Book review by Kiilu Nyasha
It’s revolutionary because it breaks new ground enlightening us about the courageous, unorthodox resistance to the system (and its inherent injustices) posed by jailhouse lawyers.
It’s conservative because, as Mumia points out, “[J]ailhouse lawyers often unwittingly serve the interests of the state by propagating the illusion of ‘justice’ and ‘equity’ in a system devoted to neither.” They create “illusions of legal options as pathways to both individual and collective liberation.”
Citing the famed attorney, Clarence Darrow, Mumia quotes from his 1902 address: “The laws are really organized for the protection of the men who rule the world. They were never organized or enforced to do justice. We have no system for doing justice, not the slightest in the world.”
Quoting Mumia, “There is an ancient Latin saying … ‘Rex no potest peccare’ – ‘The King can do no wrong.’ … [S]ubstitute ‘the state’ for ‘the King’ and it fits perfectly.”
Elaborating on the law’s inherent conservatism, Mumia discusses the “penchant for precedence, which ties today’s legal reasoning irrevocably to the past.” In “Toward an American Revolution,” he notes, Jerry Fresia provides a portrait of three founding fathers, one of whom was a lawyer, that details their enormous wealth derived largely from the ownership of hundreds of African slaves. They were the first three presidents of the U.S.A.: George Washington, John Adams and Thomas Jefferson.
The first chapters of the book discuss “Learning the Law” and “What ‘the Law’ Is.”
Jailhouse lawyers, like Mumia himself, make use of prison law libraries, correspondence courses, and books ordered or borrowed. But their main source of instruction comes from other jailhouse lawyers with more experience and knowledge. However, recounting a pre-prison conversation, Mumia notes how some of these jailhouse lawyers “go crazy” because “they really believe in the System, and this System always betrays those that believe in it!” (Mike Africa) Indeed he later witnessed a fellow prisoner who insisted the Pennsylvania Supreme Court “gotta grant me relief! … It’s in black and white!” When relief was NOT granted, he snapped.
Pointing out that what is law depends on who you ask, Mumia quotes Rousseau and Marx, respectively: “Law is an invention of the strong to chain and rule the weak.” It’s “the will of [one] class made into a law for all.” He goes on to remind us of the pro-slavery rulings of a Supreme Court justice, Thomas Ruffin, who wrote, “The power of the master must be absolute, to render the submission of the slave perfect.” He notes the reemergence of the Slave Codes as Black Codes, which – as pointed out in the infamous Dred Scott case – determined that citizens were categorically white and that [Blacks] “had no rights which the white man was bound to respect, and that the negro might justly and lawfully be reduced to slavery for his benefit.”
“The law is a tool of class domination and … racial domination as well …. But the law … can be readily and quickly changed,” writes Mumia. For example, in the wake of a flood of media stories about frivolous prisoner lawsuits (later proved to be falsehoods or exaggerations), in 1996, then President Clinton obtained passage of the Prison Litigation Reform Act, which, like his welfare reform legislation, subverted the rights of the poor and strengthened state power.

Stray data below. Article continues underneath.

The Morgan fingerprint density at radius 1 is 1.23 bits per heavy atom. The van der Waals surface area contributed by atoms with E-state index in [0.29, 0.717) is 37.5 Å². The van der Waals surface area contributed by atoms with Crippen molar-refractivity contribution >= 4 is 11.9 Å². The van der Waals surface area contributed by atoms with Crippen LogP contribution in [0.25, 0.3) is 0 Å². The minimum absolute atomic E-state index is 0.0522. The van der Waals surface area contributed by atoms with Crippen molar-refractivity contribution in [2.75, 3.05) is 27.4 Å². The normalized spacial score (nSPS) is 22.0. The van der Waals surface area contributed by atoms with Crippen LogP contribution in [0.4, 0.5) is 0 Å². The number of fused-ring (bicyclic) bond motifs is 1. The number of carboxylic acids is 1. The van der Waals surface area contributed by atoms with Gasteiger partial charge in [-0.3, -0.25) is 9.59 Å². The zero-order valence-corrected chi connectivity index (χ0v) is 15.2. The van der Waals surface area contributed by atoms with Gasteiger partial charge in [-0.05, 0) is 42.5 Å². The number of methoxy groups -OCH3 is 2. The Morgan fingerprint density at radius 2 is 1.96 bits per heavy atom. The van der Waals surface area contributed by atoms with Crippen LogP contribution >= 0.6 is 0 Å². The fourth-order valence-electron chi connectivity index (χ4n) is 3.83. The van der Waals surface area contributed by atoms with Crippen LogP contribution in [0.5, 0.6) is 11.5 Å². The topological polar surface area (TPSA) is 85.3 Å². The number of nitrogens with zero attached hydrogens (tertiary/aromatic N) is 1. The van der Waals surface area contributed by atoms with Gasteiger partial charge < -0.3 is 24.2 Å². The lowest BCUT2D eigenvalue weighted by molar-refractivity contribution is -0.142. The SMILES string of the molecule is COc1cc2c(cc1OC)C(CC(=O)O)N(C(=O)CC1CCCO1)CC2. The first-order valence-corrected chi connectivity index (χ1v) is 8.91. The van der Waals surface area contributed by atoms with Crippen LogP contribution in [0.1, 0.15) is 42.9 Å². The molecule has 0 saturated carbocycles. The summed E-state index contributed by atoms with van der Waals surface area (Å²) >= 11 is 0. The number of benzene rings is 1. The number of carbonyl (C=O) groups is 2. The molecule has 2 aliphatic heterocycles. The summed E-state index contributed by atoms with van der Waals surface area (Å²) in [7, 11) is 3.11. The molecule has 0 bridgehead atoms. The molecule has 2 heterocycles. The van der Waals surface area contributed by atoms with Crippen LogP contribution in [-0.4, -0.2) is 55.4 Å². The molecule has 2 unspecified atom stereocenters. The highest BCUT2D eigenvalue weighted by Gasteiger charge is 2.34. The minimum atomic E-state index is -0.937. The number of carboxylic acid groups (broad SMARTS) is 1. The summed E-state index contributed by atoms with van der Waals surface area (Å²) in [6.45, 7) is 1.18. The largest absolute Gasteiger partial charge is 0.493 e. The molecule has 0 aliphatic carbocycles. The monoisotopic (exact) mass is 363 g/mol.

The importance, indeed the urgency in many cases, of jailhouse lawyering cannot be overstated. Take, e.g., the experience of jailhouse lawyer Running Bear: “His most important achievements … Helping three people to get their death sentences overturned … He describes ‘hearing a kid yell up to me that the Pennsylvania Supreme Court has just overturned his capital case based on a brief I wrote …. Saving someone’s life via pen and paper is a rewarding and unforgettable experience.’”
While illuminating the achievements of jailhouse lawyers – “During the 1960s and 1970s, jailhouse lawyers were primarily responsible for the recognition and enforcement of prisoners’ civil rights” – Mumia also exposes the “hustlers in hell” and the “snitches.” He describes them as “the worst of the worst.”
Also criticized are “street lawyers” (professional licensed attorneys) who are often derelict in their duties to defend the indigent but are nevertheless protected by the Courts. “A lawyer may be drunk, inattentive, stoned on coke or scag, absent from the trial, or crazy as a loon – but s/he ain’t legally ‘ineffective.’ Such are the bitter fruits of Strickland’s ‘presumption of effectiveness.’” Cases of such malevolent behavior are detailed, as well as those of sheer incompetence.
“Most criminal lawyers are lost when taken out of their limited field of ‘criminal law.’ I had to explain the Anti-Terrorist and Effective Death Penalty law [Clinton: 1996] to at least ten lawyers who viewed themselves as ‘experts’ in their fields.”
In summary, as Mumia states in his Preface, “This is the story of law learned not in the ivory towers …. It is law learned … in the hidden dungeons of America – the Prisonhouse of Nations …. It is law learned in a stew of bitterness, under the constant threat of violence … written with stubs of pencils … with grit, glimmerings of brilliance, and with clear knowledge that retaliation is right outside the cell door. It is a different perspective on the law, written from the bottom, with a faint hope that a right may be wronged, an injustice redressed. It is Hard Law.”
The most fun I had reading this book involved the trial of John and Mo Africa, who represented themselves while in the Philadelphia County Jail – and won!
I recommend this book to all who are interested in justice and its denial, prisoners and their loved ones, courage and consciousness, equality and freedom.